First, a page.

10 Adderall Addiction Withdrawal Symptoms You Can’t Miss
For people who have problems concentrating, controlling their impulses or staying awake, Adderall provides an effective treatment solution. As one of a few prescription narcotic stimulant medications, Adderall also carries a high potential for abuse and addiction. Like other prescription narcotics, Adderall should only be accessible through a doctor’s prescription but unfortunately, other means of access have opened up the potential for widespread abuse.
According to the University of Southern California, Adderall consists of two active ingredients, levoamphetamine and dextroamphetamine, both powerful amphetamine agents. Adderall acts within the body’s central nervous system by increasing brain neurotransmitter chemical levels.
When taken as prescribed, the risk for addiction remains relatively low. When used for recreational purposes, users must contend with frequent withdrawal symptoms that result from ongoing abuse.
Withdrawal symptoms develop as the brain and body become increasingly dependent on the effects of the drug. Rather than level out, withdrawal symptoms grow progressively worse in intensity for as long as a person continues to abuse Adderall.
Here are 10 Adderall addiction withdrawal symptoms that are fairly easy to spot in someone who abuses the drug.
1. Increase in Appetite
Since the central nervous system regulates appetite and digestive processes, Adderall abuse decreases a person’s desire for food. During detox or when attempting to reduce dosage amounts, users will experience an increase in appetite.
2. Muscle Aches and Pains
Adderall’s effects on the central nervous system inevitably disrupt nerve signal transmissions throughout the body. Consequently, Adderall withdrawal often includes random muscle aches and pains.
The chemical imbalances caused by Adderall withdrawal affect the brain’s movement and coordination centers. In effect, users lose a degree of control over their motor functions in the process.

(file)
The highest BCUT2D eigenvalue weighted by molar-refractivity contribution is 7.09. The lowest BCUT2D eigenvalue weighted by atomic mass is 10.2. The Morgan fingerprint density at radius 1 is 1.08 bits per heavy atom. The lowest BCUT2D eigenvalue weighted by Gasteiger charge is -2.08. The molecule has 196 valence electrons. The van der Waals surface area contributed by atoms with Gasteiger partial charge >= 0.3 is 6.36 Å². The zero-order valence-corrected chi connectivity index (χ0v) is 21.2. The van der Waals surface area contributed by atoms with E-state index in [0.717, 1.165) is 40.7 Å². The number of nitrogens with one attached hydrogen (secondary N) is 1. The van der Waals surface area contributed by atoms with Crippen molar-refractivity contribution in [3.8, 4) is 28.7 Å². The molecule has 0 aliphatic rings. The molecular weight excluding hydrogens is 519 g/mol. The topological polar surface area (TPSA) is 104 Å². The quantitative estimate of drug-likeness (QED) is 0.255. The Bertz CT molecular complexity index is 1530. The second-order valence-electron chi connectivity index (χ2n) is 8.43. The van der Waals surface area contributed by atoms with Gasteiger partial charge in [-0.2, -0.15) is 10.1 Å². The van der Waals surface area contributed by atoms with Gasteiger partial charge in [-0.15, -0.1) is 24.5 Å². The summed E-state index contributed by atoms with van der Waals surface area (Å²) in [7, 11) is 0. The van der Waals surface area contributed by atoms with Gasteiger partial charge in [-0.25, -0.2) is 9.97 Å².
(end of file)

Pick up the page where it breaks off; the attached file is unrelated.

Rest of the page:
4. Feelings of Depression
Adderall releases large amounts of brain neurotransmitter chemicals, one of which is serotonin, a mood regulator. Over time, serotonin levels become depleted causing users to feel depressed.
5. Severe Anxiety
Adderall’s effects on dopamine, epinephrine and serotonin chemicals disrupt a person’s sense of feeling safe and calm. Withdrawal episodes inevitably bring on bouts of fear and anxiety.
6. Sleep Problems
Stimulant drugs are designed to speed up the body’s central nervous system functions. With ongoing use, Adderall’s effects eventually disrupt normal sleep centers within the brain while increasing electrical activity throughout the brain as a whole.
7. Persistent Drug Cravings
The brain develops a physical dependency on Adderall effects. This dependency leaves the brain unable to function normally without the effects of the drug. Drug cravings result when needed dosage amounts of the drug are lacking.
Whether detoxing or in need of a “fix,” irritability is a common Adderall addiction withdrawal symptom. The longer a person uses the more frequent and intense irritability symptoms will become.
Any drug capable of disrupting brain chemical functions will inevitably impair a person’s ability to think and reason. Confusion results from Adderall’s effects on neurotransmitter chemicals that influence cognitive functions within the brain.
10. Low Energy Levels
People who’ve abused Adderall for a long time eventually reach a point where the drug actually “burns out” brain cell functions. Feelings of fatigue and low energy levels become an inevitable Adderall addiction withdrawal symptom with long-term use.